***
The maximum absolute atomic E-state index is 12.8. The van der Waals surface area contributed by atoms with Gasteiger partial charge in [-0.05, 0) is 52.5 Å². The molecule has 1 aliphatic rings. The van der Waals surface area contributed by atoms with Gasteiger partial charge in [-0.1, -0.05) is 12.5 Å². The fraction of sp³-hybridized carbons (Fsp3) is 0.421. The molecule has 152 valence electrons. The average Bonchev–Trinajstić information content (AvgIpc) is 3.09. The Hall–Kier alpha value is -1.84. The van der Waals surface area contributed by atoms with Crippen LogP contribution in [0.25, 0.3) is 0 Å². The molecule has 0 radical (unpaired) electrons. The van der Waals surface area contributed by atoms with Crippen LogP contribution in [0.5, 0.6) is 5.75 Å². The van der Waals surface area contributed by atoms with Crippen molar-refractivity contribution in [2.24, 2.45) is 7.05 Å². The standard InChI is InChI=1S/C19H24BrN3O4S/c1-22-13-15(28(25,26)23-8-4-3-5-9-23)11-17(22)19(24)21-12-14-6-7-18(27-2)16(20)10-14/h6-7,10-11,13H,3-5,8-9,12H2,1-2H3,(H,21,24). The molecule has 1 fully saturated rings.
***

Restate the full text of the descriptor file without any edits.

The maximum absolute atomic E-state index is 12.8. The van der Waals surface area contributed by atoms with Gasteiger partial charge in [-0.05, 0) is 52.5 Å². The molecule has 1 aliphatic rings. The van der Waals surface area contributed by atoms with Gasteiger partial charge in [-0.1, -0.05) is 12.5 Å². The fraction of sp³-hybridized carbons (Fsp3) is 0.421. The molecule has 152 valence electrons. The average Bonchev–Trinajstić information content (AvgIpc) is 3.09. The Hall–Kier alpha value is -1.84. The van der Waals surface area contributed by atoms with Crippen LogP contribution in [0.25, 0.3) is 0 Å². The molecule has 0 radical (unpaired) electrons. The van der Waals surface area contributed by atoms with Crippen LogP contribution in [0.5, 0.6) is 5.75 Å². The van der Waals surface area contributed by atoms with Crippen molar-refractivity contribution in [2.24, 2.45) is 7.05 Å². The standard InChI is InChI=1S/C19H24BrN3O4S/c1-22-13-15(28(25,26)23-8-4-3-5-9-23)11-17(22)19(24)21-12-14-6-7-18(27-2)16(20)10-14/h6-7,10-11,13H,3-5,8-9,12H2,1-2H3,(H,21,24). The molecule has 1 fully saturated rings.